"That sounds good to me, Buzz. In all of those accident reports we didn't see any that said the pilot lost it on final and crashed off the side of the runway, did we? The problem we are facing is not loss of control in the air; it's loss of control on the ground. It's a far worse problem than any issue of lining up with the runway."
I looked at Buzz and suggested something: "Let's say that you've got a crosswind here at home base. The first thing we put into the landing equation should be the selection of the runway that is most directly into the wind, right?"
"Well, OK, that makes sense."
"Yeah, on hindsight it's a no-brainer, isn't it? We'll go do some takeoffs and landings on the grass runway tomorrow. The next step is to touch down going slowly. So, we're going to work on that as well."
"Rick, I'm not convinced about either one of those ideas, but I did tear up my airplane touching down fast on the paved runway so I'm willing to listen."
The next day we scheduled two flights. On the first, Buzz and I went to altitude and he flew his Cherokee around with full flaps at 60-65 mph indicated airspeed. At first I felt as if I'd told him to point a cocked, loaded gun to his own head. His reaction was pretty normal: He was scared spitless of stalling the airplane. I thought back to my time before I did any aerobatics and how scared I was of slow flight and stalls. The airplane seems to wallow through the sky: Massive control inputs are needed to get a response and the airplane responds as if the control wheel is in a bowl of oatmeal.
After a few minutes Buzz started to relax. He'd figured out that the control forces were the same at slow speeds as at cruise; those forces just resulted in more control deflection. He found that he could control his airplane just fine with the stall warning blaring away. He made the necessary control inputs to make it go where he wanted it to go.
We then made several landings on the grass runway, with full flaps. Buzz didn't like slowing below 90 mph on final so I suggested he turn final at 90 but then slow to 70, with full flaps, by the time we were 10 feet up and just about to start the flare. I also suggested that as he started to flare, he should close the throttle.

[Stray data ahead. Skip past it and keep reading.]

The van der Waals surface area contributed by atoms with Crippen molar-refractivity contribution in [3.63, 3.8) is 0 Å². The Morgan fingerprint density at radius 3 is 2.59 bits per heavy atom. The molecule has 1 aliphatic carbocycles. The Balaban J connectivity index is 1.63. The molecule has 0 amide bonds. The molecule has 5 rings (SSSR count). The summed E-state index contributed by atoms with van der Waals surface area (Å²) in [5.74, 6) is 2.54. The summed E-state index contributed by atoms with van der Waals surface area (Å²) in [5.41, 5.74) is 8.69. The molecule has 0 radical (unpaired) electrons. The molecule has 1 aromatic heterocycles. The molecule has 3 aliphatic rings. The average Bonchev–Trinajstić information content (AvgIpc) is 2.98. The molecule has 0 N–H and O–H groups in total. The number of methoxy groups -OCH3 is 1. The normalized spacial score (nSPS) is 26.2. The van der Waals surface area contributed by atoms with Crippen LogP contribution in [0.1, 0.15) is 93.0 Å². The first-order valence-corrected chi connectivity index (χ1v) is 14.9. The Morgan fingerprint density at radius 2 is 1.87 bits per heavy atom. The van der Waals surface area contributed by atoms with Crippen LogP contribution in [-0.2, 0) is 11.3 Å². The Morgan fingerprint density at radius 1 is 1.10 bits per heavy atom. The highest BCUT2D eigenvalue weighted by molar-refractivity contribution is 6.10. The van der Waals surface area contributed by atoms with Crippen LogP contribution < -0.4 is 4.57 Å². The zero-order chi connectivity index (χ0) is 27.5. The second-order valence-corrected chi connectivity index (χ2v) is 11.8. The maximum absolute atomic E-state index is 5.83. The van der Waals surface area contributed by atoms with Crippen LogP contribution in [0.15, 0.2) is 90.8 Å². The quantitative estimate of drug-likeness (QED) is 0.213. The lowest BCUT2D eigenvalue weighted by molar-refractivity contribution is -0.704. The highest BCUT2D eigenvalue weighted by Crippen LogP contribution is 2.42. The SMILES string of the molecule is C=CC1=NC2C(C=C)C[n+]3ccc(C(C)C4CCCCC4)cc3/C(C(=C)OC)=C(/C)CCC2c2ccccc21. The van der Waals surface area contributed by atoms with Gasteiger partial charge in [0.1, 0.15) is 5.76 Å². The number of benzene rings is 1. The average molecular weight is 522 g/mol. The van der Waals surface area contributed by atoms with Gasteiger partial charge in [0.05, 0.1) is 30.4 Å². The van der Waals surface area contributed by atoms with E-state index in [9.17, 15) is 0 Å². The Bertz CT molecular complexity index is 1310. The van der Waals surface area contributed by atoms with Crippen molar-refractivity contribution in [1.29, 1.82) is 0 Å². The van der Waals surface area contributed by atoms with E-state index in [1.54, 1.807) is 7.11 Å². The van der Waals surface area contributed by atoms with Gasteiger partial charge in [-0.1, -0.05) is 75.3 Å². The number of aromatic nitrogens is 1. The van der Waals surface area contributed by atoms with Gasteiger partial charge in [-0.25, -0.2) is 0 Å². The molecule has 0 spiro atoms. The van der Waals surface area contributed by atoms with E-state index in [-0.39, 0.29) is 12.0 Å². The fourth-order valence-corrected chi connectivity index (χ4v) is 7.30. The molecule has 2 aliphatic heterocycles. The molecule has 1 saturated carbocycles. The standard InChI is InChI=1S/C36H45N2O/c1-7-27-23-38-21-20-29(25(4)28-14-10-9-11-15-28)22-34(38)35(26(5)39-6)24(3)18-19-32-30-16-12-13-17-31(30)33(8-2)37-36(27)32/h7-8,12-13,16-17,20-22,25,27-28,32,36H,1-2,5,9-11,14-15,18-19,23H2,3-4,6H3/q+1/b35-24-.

The landings were not terribly smooth initially, but we also didn't float down the runway the way we had. Buzz had to relearn the skill of raising the nose of the airplane as he closed the throttle and not depend on power to arrest the descent. Flaring to land is every bit as effective as carrying power all the way to the ground in terms of generating a smooth landing and has a number of added benefits: Less runway is used, the airplane floats less so it is less likely to be affected by the crosswind and be drifting at touchdown, and Buzz was going to get more life out of his tires.
By the time we'd made four or five landings, Buzz was touching down and stopping well within the confines of the grass runway, probably using about 1,500 feet all told. He also said that he was surprised at how little braking he needed to do.
We took a break and discussed grass runway landings. Buzz said he didn't keep track of the condition of the grass runway because he didn't use it. I pointed out that on a windy day, even if the grass runway is a little soft, if it is into the wind, it is probably preferable to an exciting ride on the pavement. We also talked about how it felt to slow the airplane down to the published approach speed, about 1.3 times Vso. Buzz was frank about his discomfort with the relative sluggishness of the airplane and again expressed worry about being able to line up with the runway in a crosswind.
"Buzz, the manufacturer demonstrated crosswind landings in over 10 knots of direct crosswind, so we know what the airplane will do. What is your own personal limit for crosswinds?"